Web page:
Wednesday, January 23, 2013
Health officials get tough as users of Axminster’s new cycle and footpath face pet poo peril
A “Rottweiler” dog warden is being drafted in to help clean up Axminster’s new cycle path.
Officials have ordered a get tough operation after complaints that riders and walkers are having to negotiate piles of pet poo along the route, which runs from Cloakham to Weycroft.
The £390,000 off-road track, the latest section of the Stop Line Way, has been given an enthusiastic welcome by local residents since it opened recently.
But last week town councillors heard that irresponsible pet owners were spoiling it for the many users.
Millwey ward councillor Ian Hall said dog fouling along the path had been “awful”. He said they needed a poo bin and signs reminding pet owners they needed to clear up after their animals.
Town Clerk Hilary Kirkcaldie said some of the deficiencies had been taken up with Devon County Council who might be able to find the funds to implement improvements.
Mayor Andrew Moulding said dog fouling had got so bad environmental health officers had been called to the scene and agreed there needed to be “active enforcement”.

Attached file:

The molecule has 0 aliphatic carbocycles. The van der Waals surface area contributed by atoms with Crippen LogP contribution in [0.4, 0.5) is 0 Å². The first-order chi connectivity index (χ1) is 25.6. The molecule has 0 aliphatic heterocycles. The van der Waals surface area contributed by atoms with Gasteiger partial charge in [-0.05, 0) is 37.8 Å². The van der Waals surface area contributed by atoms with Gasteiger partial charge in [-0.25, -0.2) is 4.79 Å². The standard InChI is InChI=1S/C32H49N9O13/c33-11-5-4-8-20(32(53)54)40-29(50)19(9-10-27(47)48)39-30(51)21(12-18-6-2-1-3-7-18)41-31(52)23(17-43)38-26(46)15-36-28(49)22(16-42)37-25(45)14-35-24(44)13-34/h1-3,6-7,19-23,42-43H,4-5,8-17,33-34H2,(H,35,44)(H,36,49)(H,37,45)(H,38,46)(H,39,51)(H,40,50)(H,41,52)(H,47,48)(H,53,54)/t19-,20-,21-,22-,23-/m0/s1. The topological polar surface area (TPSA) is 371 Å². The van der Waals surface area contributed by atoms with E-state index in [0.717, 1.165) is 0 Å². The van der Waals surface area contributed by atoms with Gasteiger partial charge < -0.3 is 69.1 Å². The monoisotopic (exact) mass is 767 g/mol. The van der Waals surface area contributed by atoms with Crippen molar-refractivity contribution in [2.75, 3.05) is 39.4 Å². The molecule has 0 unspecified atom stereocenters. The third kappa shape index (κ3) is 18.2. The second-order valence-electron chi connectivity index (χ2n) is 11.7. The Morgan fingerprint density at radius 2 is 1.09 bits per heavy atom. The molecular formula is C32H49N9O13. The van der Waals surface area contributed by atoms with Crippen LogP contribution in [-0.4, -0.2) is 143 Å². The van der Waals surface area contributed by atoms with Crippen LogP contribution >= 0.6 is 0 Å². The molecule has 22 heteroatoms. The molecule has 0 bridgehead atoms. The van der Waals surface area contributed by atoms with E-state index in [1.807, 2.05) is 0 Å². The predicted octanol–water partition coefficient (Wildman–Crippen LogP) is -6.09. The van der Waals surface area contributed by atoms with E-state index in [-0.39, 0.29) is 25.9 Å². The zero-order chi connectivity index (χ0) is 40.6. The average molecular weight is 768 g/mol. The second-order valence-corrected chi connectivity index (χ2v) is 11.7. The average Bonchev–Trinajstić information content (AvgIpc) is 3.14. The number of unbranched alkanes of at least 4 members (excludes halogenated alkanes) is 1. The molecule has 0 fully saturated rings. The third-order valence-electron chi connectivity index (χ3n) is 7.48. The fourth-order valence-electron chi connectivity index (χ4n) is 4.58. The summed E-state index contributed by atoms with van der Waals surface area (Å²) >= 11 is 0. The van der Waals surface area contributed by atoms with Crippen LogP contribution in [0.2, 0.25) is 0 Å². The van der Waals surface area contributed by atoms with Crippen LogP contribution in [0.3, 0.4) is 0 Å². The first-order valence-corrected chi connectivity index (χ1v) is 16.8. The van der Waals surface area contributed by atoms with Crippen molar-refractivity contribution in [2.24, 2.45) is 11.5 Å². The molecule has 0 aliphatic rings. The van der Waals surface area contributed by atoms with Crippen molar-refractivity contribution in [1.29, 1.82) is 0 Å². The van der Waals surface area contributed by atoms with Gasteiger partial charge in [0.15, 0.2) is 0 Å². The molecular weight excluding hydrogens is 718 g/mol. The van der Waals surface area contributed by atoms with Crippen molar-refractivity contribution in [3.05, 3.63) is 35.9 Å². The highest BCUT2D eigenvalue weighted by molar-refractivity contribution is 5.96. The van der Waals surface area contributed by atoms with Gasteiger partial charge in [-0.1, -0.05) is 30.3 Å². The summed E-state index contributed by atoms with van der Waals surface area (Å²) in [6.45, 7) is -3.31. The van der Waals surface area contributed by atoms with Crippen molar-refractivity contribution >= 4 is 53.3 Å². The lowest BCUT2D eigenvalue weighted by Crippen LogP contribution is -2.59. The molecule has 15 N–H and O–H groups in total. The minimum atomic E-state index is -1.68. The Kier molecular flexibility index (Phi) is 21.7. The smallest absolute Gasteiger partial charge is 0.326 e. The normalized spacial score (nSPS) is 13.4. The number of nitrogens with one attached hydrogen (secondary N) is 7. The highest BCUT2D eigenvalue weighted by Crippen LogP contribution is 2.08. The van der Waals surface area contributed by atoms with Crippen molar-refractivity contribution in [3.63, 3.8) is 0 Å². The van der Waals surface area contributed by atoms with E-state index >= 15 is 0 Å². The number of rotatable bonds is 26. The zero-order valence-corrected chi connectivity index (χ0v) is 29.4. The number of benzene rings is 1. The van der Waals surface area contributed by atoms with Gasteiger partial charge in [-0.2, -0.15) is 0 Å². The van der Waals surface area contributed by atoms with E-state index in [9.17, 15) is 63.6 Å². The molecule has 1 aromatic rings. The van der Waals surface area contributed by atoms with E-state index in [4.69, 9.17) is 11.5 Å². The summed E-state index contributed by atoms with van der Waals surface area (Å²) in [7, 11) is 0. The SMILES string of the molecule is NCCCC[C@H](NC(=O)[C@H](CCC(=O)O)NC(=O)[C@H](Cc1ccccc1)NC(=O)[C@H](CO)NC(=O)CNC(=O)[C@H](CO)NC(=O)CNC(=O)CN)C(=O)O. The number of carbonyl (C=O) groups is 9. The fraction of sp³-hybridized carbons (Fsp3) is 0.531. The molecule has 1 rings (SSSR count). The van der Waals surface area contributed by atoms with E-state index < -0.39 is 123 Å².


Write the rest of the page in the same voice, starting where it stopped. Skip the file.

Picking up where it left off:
“People you may not recognise will be there watching carefully,” he told pet owners. “The dog warden is a Rottweiler, I was told, so be warned”.
Cllr Moulding said they were also considering a scheme which has proved successful elsewhere - stencilling signs on the path to advice dog owners not to allow pets to foul there.
“Do the dogs read them?” joked Cllr Scott.
Cllr Hall said he was also concerned about road safety since the cycle path opened. He said people liked to walk a loop so often came back along the road.
“We need to reduce the speed limit from 60mph to 30mph which currently ends at Rendell site all the way to Weycroft Bridge,” he said.
Cllr Hall also called for signs banning motorcycles from using the Stop Line Way to be put up.
Town councillors agreed they should see if they can get funding from the county council to overcome some of the issues with the cycle way after hearing that dog bins alone cost around £100 and there was the price of maintaining them.
* The Stop Line Way is part of the National Cycle Network, Route 33, and when complete the 70 mile trail will link the Bristol Channel to Lyme Bay, passing through Devon, Somerset, and Dorset.
In Devon, the route stretches from Seaton Promenade to the county boundary and is a largely traffic-free footway and cycleway. The proposed route closely follows, and is named after, the Second World War defences built following the evacuation of the Allies from Dunkirk as the coast of Devon and Cornwall was considered too long to defend.